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Public Library of Science Expands
Hassan Masum, 29 Jan 05

The Public Library of Science (affectionately known as "PLoS") is an emerging model for peer-reviewed journal publishing, in which all articles are freely available under a Creative Commons license. Its aim? "Open the doors to the world's library of scientific knowledge by giving any scientist, physician, patient, or student - anywhere in the world - unlimited access to the latest scientific research."

Back in one of our first posts, on the early days of PLoS, Jamais said: "All very cool, but if reputable scientists and interesting research teams don't use the journals to publish their results, it might take awhile for PLoS to build up any steam."

Well, in early 2005 PLoS is alive and well. In fact, three new journals are being started up this year.

The three new PLoS journals are:

  • PLoS Computational Biology: for "works of exceptional significance that further the understanding of living systems at all scales, from molecules and cells to populations and ecosystems, through the application of computational methods."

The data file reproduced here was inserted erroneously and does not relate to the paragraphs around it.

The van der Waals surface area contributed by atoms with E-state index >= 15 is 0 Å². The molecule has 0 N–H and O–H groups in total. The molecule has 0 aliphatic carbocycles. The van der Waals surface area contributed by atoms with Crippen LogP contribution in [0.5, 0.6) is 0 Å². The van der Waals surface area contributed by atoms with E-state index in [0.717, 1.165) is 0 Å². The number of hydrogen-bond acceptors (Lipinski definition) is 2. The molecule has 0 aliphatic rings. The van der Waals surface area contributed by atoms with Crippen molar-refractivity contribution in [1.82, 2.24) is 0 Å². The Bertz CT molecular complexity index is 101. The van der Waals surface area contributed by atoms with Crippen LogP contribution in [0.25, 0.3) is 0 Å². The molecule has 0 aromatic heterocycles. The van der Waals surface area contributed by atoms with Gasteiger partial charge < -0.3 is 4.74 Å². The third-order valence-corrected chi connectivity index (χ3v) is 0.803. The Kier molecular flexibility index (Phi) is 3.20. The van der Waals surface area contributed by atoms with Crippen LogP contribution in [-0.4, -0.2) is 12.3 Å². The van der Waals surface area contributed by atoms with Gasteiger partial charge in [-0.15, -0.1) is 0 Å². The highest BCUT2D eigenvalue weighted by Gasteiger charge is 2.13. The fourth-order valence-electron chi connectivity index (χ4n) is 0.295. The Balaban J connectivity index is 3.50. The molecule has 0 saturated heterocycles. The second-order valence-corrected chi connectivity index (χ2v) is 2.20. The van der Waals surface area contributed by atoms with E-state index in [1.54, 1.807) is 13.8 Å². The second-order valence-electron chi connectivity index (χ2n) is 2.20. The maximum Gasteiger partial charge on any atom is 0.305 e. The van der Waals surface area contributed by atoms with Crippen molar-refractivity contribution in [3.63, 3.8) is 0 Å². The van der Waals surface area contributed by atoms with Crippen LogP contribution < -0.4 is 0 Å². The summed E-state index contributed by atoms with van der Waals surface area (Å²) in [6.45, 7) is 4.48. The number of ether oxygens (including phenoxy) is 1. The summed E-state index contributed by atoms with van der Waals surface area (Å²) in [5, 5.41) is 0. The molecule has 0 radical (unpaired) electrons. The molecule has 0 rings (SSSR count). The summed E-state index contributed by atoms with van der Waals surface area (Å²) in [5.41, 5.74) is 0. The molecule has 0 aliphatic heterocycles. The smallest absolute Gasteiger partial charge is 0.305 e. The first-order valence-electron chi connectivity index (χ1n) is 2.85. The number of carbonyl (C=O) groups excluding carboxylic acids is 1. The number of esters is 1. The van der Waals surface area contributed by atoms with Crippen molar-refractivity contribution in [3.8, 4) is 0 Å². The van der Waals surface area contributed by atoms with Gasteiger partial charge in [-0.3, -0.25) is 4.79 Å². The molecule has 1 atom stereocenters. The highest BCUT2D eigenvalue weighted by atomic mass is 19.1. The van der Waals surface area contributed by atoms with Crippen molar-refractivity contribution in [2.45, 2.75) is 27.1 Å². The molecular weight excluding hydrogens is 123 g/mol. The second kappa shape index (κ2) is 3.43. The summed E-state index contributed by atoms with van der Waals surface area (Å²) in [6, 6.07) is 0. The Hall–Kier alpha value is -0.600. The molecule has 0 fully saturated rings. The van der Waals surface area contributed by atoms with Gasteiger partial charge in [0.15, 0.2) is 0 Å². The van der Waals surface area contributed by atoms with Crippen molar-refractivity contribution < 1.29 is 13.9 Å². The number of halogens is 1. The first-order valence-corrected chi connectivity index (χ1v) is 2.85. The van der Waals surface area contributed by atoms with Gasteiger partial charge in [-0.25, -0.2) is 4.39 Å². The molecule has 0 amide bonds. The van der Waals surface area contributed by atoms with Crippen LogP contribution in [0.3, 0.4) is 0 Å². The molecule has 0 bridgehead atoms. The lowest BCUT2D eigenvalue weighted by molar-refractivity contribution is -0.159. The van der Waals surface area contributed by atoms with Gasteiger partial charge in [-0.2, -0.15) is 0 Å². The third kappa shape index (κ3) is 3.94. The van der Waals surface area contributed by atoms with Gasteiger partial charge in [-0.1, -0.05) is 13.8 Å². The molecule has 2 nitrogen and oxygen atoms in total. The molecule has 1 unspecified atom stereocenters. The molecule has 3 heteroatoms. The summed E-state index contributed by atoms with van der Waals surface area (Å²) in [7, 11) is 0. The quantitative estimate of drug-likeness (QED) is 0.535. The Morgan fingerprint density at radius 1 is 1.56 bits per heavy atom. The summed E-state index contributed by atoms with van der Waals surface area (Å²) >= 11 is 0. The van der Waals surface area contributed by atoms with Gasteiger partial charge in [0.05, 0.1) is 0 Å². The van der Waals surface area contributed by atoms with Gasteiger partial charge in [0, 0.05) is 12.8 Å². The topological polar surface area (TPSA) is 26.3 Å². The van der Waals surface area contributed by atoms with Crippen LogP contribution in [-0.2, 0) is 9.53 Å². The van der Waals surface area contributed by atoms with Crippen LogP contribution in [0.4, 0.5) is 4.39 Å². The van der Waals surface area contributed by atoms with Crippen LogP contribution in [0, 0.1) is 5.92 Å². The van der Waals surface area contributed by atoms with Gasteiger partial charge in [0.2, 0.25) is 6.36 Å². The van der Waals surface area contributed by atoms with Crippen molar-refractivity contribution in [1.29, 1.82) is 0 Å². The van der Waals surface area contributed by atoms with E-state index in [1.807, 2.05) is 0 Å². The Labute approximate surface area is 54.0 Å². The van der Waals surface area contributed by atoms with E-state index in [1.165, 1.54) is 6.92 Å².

• PLoS Genetics: "publishes papers that provide important biological insights and transforming tools and technologies for genetics research, through human studies as well as investigations of model organisms—from mice and flies, to plants and bacteria."
  • PLoS Pathogens: "will publish the most significant studies of the interactions of host cells and organisms with bacteria, viruses, fungi and parasites."

So how good are the current two journals, PLoS Biology and PLoS Medicine? Since they're not hidden behind a subscription wall, have a look and decide for yourself - many articles deal with topics of wide interest, like trade and health, a global HIV/AIDS vaccine development strategy. open-source cures for tropical diseases, and the symbiotic future of math and biology.

Quality doesn't come for free: funding is provided by authors' research budgets (but waived for those who can't afford it). By treating publishing as a one-time expense - a relatively inexpensive part of the overall research process - publicly-funded research is made accessible to all.